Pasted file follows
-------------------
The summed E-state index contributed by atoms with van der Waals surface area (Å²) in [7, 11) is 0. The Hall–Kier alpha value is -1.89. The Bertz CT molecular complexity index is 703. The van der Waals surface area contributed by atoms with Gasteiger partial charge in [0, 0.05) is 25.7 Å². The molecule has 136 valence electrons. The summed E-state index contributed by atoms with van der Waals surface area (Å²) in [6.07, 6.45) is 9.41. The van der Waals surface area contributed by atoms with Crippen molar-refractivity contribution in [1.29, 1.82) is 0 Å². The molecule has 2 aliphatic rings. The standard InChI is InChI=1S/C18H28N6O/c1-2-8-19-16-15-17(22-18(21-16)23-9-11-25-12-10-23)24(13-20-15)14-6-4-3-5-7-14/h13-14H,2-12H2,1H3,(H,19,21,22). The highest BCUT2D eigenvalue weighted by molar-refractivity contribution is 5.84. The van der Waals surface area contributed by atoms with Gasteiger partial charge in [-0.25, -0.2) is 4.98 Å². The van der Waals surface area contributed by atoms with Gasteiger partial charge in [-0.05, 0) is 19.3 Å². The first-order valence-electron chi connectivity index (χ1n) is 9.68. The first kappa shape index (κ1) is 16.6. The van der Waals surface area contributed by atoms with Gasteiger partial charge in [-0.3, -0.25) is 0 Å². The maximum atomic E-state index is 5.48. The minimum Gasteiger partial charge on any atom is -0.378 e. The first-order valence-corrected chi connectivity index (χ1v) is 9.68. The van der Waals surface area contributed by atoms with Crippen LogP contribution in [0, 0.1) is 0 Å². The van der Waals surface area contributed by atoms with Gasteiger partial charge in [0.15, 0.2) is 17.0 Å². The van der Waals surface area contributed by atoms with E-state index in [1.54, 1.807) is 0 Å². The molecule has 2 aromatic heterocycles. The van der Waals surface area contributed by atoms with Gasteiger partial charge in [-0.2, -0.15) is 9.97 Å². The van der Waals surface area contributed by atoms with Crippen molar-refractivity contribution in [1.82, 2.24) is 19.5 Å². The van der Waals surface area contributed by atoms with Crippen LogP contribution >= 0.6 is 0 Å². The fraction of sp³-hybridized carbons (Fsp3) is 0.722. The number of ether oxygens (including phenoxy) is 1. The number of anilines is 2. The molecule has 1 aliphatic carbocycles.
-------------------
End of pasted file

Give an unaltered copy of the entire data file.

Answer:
The summed E-state index contributed by atoms with van der Waals surface area (Å²) in [7, 11) is 0. The Hall–Kier alpha value is -1.89. The Bertz CT molecular complexity index is 703. The van der Waals surface area contributed by atoms with Gasteiger partial charge in [0, 0.05) is 25.7 Å². The molecule has 136 valence electrons. The summed E-state index contributed by atoms with van der Waals surface area (Å²) in [6.07, 6.45) is 9.41. The van der Waals surface area contributed by atoms with Crippen molar-refractivity contribution in [1.29, 1.82) is 0 Å². The molecule has 2 aliphatic rings. The standard InChI is InChI=1S/C18H28N6O/c1-2-8-19-16-15-17(22-18(21-16)23-9-11-25-12-10-23)24(13-20-15)14-6-4-3-5-7-14/h13-14H,2-12H2,1H3,(H,19,21,22). The highest BCUT2D eigenvalue weighted by molar-refractivity contribution is 5.84. The van der Waals surface area contributed by atoms with Gasteiger partial charge in [-0.25, -0.2) is 4.98 Å². The van der Waals surface area contributed by atoms with Gasteiger partial charge in [-0.05, 0) is 19.3 Å². The first-order valence-electron chi connectivity index (χ1n) is 9.68. The first kappa shape index (κ1) is 16.6. The van der Waals surface area contributed by atoms with Gasteiger partial charge in [-0.3, -0.25) is 0 Å². The maximum atomic E-state index is 5.48. The minimum Gasteiger partial charge on any atom is -0.378 e. The first-order valence-corrected chi connectivity index (χ1v) is 9.68. The van der Waals surface area contributed by atoms with Crippen LogP contribution in [0, 0.1) is 0 Å². The van der Waals surface area contributed by atoms with Gasteiger partial charge in [0.15, 0.2) is 17.0 Å². The van der Waals surface area contributed by atoms with E-state index in [1.54, 1.807) is 0 Å². The molecule has 2 aromatic heterocycles. The van der Waals surface area contributed by atoms with Gasteiger partial charge in [-0.2, -0.15) is 9.97 Å². The van der Waals surface area contributed by atoms with Crippen molar-refractivity contribution in [1.82, 2.24) is 19.5 Å². The van der Waals surface area contributed by atoms with Crippen LogP contribution >= 0.6 is 0 Å². The fraction of sp³-hybridized carbons (Fsp3) is 0.722. The number of ether oxygens (including phenoxy) is 1. The number of anilines is 2. The molecule has 1 aliphatic carbocycles.